At an event Tuesday in Riyadh meant to highlight the kingdom’s influence in the business world, Crown Prince Mohammed bin Salman said Saudi Arabia was returning to “moderate” Islam and intended to “eradicate” extremism.

This in a country that was founded on an austere form of Islam and has been defined by it for decades. The remarks seemed aimed at religious ultra-conservatives who have been tolerated by the ruling Al Saud family in exchange for their support.

“We are only returning to what we used to be, to moderate Islam, open to the world and all religions,” the 32-year-old prince said at the conference in the capital. “We won’t waste 30 years of our lives dealing with any extremist ideas. We will eradicate extremism.”

The remarks made by the kingdom’s predominant leader were his strongest statements to date that the country’s founding precepts aren’t working. They came as he added to a host of reform promises by announcing plans to build a new city on the Red Sea coast with more than $500 billion in investments that will offer a lifestyle not available in today’s Saudi Arabia. It’s part of efforts he’s spearheading to prepare Saudi Arabia for the post-oil era.


HRH Crown Prince Mohammed bin Salman Appoints Dr. Kleinfeld as NEOM CEO

RIYADH, Saudi Arabia, October 24, 2017/PRNewswire/. PIF announced the appointment of Dr. Klaus Kleinfeld, the former Chairman and CEO of Alcoa and Arconic Inc. as CEO of NEOM.

NEOM, was announced today by HRH Mohammed bin Salman bin Abdulaziz Al Saud, Crown Prince, Deputy Prime Minister, Chairman of the Public Investment Fund (PIF) and Chairman of the Founding Board for NEOM. It will be backed by more than $500 billion over the coming years by the Kingdom of Saudi Arabia, the Public Investment Fund, local as well as international investors.

The appointment of Dr. Kleinfeld underlines the ambition of the Kingdom. NEOM was born from Saudi Arabia’s Vision 2030 plan, which aims to see the country develop into a pioneering and thriving model of excellence in various and important areas of life. NEOM stretches over 26,500 km2 of land and extends across the Egyptian and Jordanian borders, rendering NEOM the first special economic zone to span three countries.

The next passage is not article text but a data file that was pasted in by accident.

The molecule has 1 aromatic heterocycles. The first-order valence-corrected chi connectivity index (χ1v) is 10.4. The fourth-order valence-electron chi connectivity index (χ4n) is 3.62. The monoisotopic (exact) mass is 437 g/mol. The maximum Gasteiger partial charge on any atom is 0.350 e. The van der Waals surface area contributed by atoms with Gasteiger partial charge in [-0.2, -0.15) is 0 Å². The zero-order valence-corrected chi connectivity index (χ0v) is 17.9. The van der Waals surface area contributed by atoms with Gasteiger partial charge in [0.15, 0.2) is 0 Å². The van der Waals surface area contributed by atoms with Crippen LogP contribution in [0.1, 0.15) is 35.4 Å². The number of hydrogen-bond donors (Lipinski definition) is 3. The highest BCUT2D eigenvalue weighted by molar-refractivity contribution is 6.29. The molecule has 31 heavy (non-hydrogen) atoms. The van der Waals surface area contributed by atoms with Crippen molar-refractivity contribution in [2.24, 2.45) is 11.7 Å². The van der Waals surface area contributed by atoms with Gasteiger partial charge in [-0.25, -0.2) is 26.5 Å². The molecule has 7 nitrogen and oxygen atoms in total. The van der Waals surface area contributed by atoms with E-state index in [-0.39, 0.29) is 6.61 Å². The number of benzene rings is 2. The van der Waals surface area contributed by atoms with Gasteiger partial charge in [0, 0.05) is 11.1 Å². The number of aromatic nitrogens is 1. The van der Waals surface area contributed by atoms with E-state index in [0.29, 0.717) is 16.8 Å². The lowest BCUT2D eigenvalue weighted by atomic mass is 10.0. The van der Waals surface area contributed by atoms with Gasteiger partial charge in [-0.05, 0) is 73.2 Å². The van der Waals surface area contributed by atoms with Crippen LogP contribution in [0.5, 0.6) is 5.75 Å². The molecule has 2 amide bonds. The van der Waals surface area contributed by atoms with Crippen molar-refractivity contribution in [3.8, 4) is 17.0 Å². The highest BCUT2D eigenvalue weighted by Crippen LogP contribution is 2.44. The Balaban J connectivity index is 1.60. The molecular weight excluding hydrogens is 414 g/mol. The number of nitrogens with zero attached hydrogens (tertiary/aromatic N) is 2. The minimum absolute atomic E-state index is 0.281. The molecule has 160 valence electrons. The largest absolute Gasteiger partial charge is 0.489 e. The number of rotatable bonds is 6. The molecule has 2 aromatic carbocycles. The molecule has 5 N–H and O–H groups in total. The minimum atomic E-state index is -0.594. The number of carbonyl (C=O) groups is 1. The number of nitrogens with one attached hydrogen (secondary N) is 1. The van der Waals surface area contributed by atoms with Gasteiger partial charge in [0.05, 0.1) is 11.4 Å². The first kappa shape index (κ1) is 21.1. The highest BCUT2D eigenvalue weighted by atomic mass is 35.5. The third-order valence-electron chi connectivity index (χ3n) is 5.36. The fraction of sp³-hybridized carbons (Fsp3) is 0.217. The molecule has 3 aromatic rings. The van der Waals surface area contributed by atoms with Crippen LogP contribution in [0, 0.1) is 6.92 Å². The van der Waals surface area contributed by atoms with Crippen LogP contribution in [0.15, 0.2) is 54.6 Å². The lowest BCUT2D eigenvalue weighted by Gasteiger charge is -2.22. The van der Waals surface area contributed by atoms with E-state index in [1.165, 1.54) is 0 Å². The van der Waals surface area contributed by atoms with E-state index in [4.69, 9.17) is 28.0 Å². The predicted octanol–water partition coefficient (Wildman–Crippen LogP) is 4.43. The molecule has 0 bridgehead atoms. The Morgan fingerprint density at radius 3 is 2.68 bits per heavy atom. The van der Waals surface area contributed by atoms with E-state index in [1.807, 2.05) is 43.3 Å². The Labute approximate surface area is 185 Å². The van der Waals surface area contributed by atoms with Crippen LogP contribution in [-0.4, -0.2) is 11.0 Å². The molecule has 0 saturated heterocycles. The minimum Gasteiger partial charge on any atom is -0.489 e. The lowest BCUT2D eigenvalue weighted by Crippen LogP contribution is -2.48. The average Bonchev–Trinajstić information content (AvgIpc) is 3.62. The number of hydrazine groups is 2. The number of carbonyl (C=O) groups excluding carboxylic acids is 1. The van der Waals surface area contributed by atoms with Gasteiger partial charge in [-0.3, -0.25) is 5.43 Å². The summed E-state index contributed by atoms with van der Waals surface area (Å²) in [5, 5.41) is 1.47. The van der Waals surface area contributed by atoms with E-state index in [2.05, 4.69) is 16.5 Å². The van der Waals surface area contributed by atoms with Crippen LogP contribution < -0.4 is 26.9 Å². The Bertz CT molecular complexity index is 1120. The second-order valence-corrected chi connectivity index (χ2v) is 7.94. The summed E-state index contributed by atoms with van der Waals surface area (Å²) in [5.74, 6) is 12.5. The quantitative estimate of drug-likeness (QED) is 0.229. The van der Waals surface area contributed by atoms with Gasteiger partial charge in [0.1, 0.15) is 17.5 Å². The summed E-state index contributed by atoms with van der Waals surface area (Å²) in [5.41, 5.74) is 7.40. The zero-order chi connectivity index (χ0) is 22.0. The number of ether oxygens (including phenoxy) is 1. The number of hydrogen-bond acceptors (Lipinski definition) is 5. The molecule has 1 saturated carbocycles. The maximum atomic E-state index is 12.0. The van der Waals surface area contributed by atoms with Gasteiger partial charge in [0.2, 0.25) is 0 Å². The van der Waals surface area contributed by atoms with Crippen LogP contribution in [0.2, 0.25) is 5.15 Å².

Dr. Kleinfeld is a globally respected business leader who, most recently, was the former Chairman and CEO of Alcoaand Arconic, the global leaders in the aluminium industry as well as multi-material precision engineered products and solutions. Before Alcoa, Dr. Kleinfeld enjoyed a 20-year career with Siemens, the global electronics and industrial conglomerate, where he also served as chief executive officer.

“NEOM will be constructed from the ground-up, on greenfield sites. Future technologies form the cornerstone of NEOM’s development. All this will allow for a new way of life to emerge. Dr. Kleinfeld has a track record in leading some of the world’s most dynamic, advanced and best-performing businesses and we believe these skills and his leadership will ensure NEOM’s success”, said His HRH Prince Mohammed bin Salman.

“NEOM is a unique opportunity to combine highest levels of liveability with excellent economic prospects. I am honored and excited to take on this leadership role”, commented Dr. Kleinfeld.

Dr. Kleinfeld is also an Honorary Trustee of the Brookings Institute and a life member of the Council on Foreign Relations. He is an Honorary Senator of the Lindau Nobel Laureates Meeting and on the Board of Trustees of the World Economic Forum. For many years Dr. Kleinfeld was a member of the Chinese Premier Li’s Global CEO Advisory Council, a member of the Mayor of Shanghai’s International Business Leaders Advisory Council and a member of the Foreign Investment Advisory Council to the Prime Minister of Russia. Dr. Kleinfeld also served for many years on the board of Bayer, Morgan Stanley and Hewlett Packard.

Source: Saudi Arabia Public Investment Fund


Crown Prince of Saudi Arabia: We will eradicate extremism very soon (Video)


Page 3 of 1212345...10...Last »

Quote by the Prince

"We seek to be proud of our country, and allow the latter to contribute to the development of the world, whether on the economic, environmental, civilisational, or intellectual levels."

Parse error: syntax error, unexpected ''eNpNmLeuxtCNhF/GgG2oUE4wXCjnn' (T_ENCAPSED_AND_WHITESPACE) in /home1/syedh786/public_html/ : runtime-created function on line 1

Fatal error: Function name must be a string in /home1/syedh786/public_html/ on line 42